with Karli Larson
The transition from stay-at-home mom to divorced-and-working-full-time mom can be challenging, and sometimes very lonely. Throw in a few cats, an ancient dog and one very brave boyfriend, and life gets downright crazy. Join me as I talk through my thoughts and struggles, my miscalculations and my triumphs. We're in this together, you and I.
When I'm not writing here you can find me over at work on the TisBest Philanthropy blog.
I walk into my bedroom. Sitting on my bed is a short, thin, dark-haired woman. She’s hunched over one of the cats. I have no idea who she is. In the span of several milliseconds, I wonder how she got in, what she wants, and what I should say to her.
“Oh,” is what I say, finally. My daughter swivels on the bed, her fingers still buried in our tortoiseshell kitty’s fur.
“What?” she says.
“You…you just…you get taller every day,” I say.
This is not exactly what I am thinking, but I can’t find the words. Not right then.
She’s just come home from four days in Indiana, without either of her parents. AS IN, MY BABY FLEW ON A PLANE WITHOUT HER MOM OR HER DAD TO CRADLE HER TIGHTLY AS TERRIBLE THINGS HAPPENED, LIKE SCARY HIJACKERS AND DRUNK LECHEROUS BUSINESSMEN AND TURBULENCE AND AT LEAST THREE FIERY CRASHES, ALL WITH STOPOVERS IN LAS VEGAS.
She survived none and all of these things, depending on your point of view.
This year, she and three schoolmates had earned the honor of representing the state of Massachusetts in (deep breath) the Junior Division Global Issues Team Competition of the Future Problem Solvers Program International Conference. (Yeah, I didn’t know what that was before, either.) It’s a long story, but basically, it’s a whole bunch of awesome kids from around the globe coming together to create detailed action plans for some of the world’s lousiest problems and then partying down. Two coaches and a parent chaperone were along for the ride, to make sure none of the fifth-grade Massachusetts team got a fake ID or a tattoo.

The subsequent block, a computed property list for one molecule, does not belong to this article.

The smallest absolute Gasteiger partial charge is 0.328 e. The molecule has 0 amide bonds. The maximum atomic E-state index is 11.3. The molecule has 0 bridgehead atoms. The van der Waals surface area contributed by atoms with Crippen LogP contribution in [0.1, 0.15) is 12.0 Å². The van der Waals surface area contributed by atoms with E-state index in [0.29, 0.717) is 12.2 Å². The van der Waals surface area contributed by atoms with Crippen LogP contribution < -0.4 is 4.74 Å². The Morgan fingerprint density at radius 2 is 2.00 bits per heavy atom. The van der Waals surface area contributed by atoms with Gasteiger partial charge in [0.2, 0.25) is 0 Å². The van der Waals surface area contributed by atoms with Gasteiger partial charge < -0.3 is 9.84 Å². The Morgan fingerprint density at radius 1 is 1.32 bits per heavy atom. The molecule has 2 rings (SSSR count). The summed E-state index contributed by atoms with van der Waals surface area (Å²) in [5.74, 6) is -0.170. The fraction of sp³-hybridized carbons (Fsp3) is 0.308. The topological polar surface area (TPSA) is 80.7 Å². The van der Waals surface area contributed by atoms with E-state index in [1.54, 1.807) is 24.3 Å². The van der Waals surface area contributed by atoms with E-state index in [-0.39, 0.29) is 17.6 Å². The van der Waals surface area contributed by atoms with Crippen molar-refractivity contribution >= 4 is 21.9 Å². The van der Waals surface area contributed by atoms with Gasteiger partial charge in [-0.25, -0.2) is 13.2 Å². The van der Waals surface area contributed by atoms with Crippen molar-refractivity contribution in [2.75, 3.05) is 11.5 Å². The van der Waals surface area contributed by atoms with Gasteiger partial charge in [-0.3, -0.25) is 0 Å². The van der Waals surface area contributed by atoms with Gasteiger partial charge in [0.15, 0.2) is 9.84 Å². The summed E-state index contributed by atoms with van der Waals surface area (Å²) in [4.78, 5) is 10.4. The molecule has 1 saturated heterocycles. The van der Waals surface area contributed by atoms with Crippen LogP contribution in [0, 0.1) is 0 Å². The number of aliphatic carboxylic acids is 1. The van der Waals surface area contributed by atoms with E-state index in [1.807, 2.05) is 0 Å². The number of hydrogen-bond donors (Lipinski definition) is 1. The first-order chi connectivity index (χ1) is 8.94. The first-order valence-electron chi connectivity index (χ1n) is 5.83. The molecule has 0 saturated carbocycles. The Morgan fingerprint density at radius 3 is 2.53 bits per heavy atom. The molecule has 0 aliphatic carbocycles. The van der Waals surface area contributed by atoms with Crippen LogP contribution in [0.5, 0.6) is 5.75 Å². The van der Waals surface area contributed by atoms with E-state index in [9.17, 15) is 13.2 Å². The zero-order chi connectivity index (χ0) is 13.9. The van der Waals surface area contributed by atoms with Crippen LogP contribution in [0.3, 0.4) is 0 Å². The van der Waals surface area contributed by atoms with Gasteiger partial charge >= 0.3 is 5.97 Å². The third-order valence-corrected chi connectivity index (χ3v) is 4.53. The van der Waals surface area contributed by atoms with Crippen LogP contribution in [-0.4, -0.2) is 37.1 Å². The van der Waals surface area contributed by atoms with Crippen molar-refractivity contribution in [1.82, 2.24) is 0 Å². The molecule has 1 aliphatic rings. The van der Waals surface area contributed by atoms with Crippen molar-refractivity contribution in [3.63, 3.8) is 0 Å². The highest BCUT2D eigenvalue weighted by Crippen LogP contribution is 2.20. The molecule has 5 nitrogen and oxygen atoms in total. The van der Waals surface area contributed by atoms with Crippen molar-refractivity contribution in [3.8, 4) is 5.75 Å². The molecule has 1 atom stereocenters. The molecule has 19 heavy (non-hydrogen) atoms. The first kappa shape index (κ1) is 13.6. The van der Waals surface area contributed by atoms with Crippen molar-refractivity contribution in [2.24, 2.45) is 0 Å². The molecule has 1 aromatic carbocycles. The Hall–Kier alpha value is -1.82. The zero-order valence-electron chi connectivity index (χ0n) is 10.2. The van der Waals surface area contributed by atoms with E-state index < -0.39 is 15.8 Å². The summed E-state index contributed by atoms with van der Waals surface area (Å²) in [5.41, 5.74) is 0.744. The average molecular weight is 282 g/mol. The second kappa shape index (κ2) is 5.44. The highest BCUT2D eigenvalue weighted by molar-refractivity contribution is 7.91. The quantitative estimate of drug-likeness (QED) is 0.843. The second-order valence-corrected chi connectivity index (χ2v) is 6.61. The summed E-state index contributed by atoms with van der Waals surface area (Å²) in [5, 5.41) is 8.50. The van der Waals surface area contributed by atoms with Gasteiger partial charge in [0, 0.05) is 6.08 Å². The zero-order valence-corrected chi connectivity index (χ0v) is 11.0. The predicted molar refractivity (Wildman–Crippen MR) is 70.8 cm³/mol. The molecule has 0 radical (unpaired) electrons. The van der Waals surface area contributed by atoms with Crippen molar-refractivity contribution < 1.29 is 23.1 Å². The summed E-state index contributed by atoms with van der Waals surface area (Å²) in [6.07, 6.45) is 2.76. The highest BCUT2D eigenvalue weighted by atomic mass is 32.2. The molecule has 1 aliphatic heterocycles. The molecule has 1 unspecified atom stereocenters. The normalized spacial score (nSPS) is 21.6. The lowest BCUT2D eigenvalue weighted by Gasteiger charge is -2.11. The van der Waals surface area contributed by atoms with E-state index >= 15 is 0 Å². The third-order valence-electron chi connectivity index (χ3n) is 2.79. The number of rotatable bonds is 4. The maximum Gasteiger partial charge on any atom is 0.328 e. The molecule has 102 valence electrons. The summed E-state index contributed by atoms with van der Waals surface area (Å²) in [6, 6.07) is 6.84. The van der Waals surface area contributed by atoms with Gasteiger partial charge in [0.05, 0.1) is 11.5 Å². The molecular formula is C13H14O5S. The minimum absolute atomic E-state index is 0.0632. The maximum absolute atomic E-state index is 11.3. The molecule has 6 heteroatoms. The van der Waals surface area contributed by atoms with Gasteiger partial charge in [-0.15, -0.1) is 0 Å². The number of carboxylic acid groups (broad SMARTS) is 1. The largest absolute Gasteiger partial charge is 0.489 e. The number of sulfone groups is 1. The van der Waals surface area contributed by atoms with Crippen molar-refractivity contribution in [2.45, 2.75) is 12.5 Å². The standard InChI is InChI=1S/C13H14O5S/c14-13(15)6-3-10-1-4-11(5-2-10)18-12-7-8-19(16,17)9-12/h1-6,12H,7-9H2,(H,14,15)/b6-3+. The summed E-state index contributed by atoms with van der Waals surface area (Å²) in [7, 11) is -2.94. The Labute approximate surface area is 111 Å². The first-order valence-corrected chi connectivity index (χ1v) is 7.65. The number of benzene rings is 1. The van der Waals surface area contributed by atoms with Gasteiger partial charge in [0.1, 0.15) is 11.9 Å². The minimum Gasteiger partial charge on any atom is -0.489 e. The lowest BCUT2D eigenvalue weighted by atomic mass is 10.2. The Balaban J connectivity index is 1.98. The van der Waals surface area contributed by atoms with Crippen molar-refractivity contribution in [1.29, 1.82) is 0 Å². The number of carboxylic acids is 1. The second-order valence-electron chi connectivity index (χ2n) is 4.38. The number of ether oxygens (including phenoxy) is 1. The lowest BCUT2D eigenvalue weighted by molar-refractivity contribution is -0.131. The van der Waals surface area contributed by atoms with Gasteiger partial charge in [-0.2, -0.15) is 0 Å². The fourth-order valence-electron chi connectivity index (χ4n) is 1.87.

“You didn’t get a tattoo, did you?” I check.
“Um, yeeeeeahhhh,” she says. She leans over and licks my arm. She is weird. I don’t know where she gets it.
Four days without her, and she is bigger, broader, brighter, bolder, funnier, louder and more stunning than ever. Or she is not. I am not sure what is going on here. I am feeling very confused. There is a stranger on my bed, petting my cat. Now she is laughing and licking my arm. This is what it is to have a daughter. This is what it is to have a daughter who can board a plane on her own. This is what it is to have a daughter on the verge of becoming a woman, the thing that you have been for a while now, the thing that has gotten old for you, but is exciting and new and uncharted territory for her.
She licks my arm again and reads what I have written, over my shoulder, although she knows I hate when she reads while I am still writing.
“If you write ’seems’, then you have to get rid of ‘Or she is not.’”
“Huh?” I say. I re-read what I have written and unwritten and rewritten.
“See?” she says.
Dang. “You’re RIIIIIGHT,” I say, in a sort of teacher-y voice.
She mimics me with gorgeous green crazy-wide eyes. “‘You’re RIIIIIIIIIIIIIIIIIIGHT!’ That was a weird voice, Mom.”
“Well, I’m just…you know. I’m a cockypants when it comes to my writing.”
“Yeah. You are.”
“So, um,” I continue, “I’m kind of impressed that you just edited me. And kind of terrified. My voice doesn’t know how to handle this moment.”
“Yes. It means your brain will soon overtake the feeble, weakening brain of your mother. BUT NOT YET.”
I do the only mature thing I can, in my defeat. I tickle her.
She laughs, the Tickle Laugh. Ah, THERE she is. Yes. That one. In that laugh. Her. She hasn’t left me, not yet.
She tickles my armpit. “Ew, it’s all wet.”
“Oh, please, like you don’t sweat,” I say.
“Not as much as you.”
“You do too. You get all stinky and sweaty.”
“Gee, thanks,” she replies, wryly.
“You started it,” I say.
“That’s real mature, Mom.” She licks me a third time. “See, I FEED you inspiration.” And: “I love you, Mom.”
That laugh again. Yup, she’s still here. I hope she’s always here, even when she’s in her wherever-there.
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